the Creative Commons Attribution 4.0 License.

the Creative Commons Attribution 4.0 License.

# Conservative finite-volume forms of the Saint-Venant equations for hydrology and urban drainage

New integral, finite-volume forms of the Saint-Venant equations for
one-dimensional (1-D) open-channel flow are derived. The new equations are in
the flux-gradient conservation form and transfer portions of both the
hydrostatic pressure force and the gravitational force from the source term
to the conservative flux term. This approach prevents irregular channel
topography from creating an inherently non-smooth source term for momentum.
The derivation introduces an analytical approximation of the free surface
across a finite-volume element (e.g., linear, parabolic) with a weighting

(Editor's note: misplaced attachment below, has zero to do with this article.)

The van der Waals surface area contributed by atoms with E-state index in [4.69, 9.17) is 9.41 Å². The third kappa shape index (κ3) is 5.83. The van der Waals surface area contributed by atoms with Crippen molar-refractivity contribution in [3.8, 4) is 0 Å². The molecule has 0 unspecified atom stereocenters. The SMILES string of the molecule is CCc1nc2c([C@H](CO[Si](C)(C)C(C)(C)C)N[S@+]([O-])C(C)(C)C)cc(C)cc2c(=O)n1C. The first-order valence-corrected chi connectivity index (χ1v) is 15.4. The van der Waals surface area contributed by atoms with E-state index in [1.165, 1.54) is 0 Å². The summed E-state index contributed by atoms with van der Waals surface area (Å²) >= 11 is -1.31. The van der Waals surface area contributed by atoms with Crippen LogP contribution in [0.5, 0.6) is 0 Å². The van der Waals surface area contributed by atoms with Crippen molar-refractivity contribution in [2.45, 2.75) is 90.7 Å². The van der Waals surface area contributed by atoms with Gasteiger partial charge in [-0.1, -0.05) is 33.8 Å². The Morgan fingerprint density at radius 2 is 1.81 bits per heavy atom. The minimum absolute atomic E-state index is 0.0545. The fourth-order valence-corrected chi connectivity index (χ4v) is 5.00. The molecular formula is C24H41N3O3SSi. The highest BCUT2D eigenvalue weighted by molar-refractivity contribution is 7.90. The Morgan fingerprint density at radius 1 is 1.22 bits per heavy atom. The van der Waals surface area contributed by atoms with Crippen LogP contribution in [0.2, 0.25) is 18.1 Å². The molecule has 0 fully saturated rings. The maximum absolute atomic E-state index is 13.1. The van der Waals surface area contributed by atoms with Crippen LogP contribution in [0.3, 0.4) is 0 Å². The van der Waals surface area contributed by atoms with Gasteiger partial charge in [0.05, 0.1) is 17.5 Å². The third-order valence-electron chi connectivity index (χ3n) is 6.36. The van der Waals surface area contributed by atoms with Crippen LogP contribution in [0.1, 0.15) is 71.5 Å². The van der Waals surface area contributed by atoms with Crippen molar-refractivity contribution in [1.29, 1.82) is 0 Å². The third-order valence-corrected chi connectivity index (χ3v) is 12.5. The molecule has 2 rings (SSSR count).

function for quadrature with bottom topography. This new
free-surface/topography approach provides a single term that approximates the
integrated piezometric pressure over a control volume that can be split
between the source and the conservative flux terms without introducing new
variables within the discretization. The resulting conservative finite-volume
equations are written entirely in terms of flow rates, cross-sectional areas,
and water surface elevations – *without* using the bottom
slope (*S*_{0}). The new Saint-Venant equation form is (1) inherently
conservative, as compared to non-conservative finite-difference forms, and
(2) inherently well-balanced for irregular topography, as compared to
conservative finite-volume forms using the Cunge–Liggett approach that rely
on two integrations of topography. It is likely that this new equation form
will be more tractable for large-scale simulations of river networks and
urban drainage systems with highly variable topography as it ensures the
inhomogeneous source term of the momentum conservation equation is Lipschitz
smooth as long as the solution variables are smooth.